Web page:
Troy: The Legendary City
Few epic tales are studied more than "The Odyssey" or "The Iliad," penned by Homer around 800 B.C. These fictional poems describe the Trojan War. The city of Troy was located in what is now modern-day Turkey, sandwiched between Asia and Europe. Because of its accessibility, Troy was a cultural hotbed and ideal trade locale. Homer's epic poems describe how Helen, the stunning wife of Sparta's King Menelaus, allegedly ran off with a Trojan prince named Paris. This affair reputedly caused the Trojan War and earned Helen's reputation as the face that launched a thousand ships. Menelaus launched a huge offensive on Troy, resulting in the war that may have involved a notorious wooden horse, Achilles and a number of other famous tales.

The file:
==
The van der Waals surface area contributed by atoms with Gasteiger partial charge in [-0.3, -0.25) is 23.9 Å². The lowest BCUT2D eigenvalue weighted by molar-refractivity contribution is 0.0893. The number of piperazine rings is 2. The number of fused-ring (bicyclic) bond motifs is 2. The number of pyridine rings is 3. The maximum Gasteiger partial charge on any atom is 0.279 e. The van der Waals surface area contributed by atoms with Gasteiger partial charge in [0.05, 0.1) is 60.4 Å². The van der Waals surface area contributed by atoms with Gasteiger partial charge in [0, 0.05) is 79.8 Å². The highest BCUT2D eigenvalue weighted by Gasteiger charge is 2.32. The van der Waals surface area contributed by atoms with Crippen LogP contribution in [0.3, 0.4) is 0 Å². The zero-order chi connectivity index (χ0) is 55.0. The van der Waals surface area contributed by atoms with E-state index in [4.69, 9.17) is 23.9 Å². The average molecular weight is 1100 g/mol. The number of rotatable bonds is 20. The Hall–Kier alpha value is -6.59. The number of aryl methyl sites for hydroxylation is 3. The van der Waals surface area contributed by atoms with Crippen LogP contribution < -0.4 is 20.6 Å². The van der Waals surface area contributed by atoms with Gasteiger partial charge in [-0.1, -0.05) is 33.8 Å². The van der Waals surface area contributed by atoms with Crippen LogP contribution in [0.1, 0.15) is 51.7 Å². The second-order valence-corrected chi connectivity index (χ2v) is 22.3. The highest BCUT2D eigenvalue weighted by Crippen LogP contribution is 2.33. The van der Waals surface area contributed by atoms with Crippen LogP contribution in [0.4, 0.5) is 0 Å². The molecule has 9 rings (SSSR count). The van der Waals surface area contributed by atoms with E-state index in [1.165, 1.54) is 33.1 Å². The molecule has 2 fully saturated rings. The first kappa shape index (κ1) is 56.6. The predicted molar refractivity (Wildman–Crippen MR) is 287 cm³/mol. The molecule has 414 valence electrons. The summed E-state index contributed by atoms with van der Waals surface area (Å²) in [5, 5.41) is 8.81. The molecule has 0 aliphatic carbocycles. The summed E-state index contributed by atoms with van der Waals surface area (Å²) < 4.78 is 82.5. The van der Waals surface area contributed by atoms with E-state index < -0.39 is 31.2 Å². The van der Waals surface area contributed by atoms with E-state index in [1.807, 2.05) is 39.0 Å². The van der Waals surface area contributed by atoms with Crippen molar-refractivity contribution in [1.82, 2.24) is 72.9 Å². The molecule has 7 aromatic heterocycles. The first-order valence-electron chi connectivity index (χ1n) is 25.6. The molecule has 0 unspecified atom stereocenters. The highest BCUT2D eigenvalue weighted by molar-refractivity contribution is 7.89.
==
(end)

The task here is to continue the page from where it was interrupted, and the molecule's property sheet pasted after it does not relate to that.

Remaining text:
With a history so rooted in legend, it's no wonder that historians were unsure whether Troy actually existed. It's evident that Troy was abandoned following the Trojan War, from 1100 to 700 B.C. It was then resettled and revitalized before it was captured by the Romans in 85 B.C. Soon after, the civilization fizzled out and was left in ruins until its discovery in 1822. Archaeologists have since identified many layers of cities built on top of each other. The stone walls and fortresses present in the sixth and seventh oldest layers are now believed to be the Troy described in Homer's epics, and the legend of the Trojan War is now widely accepted, although its cause is still uncertain.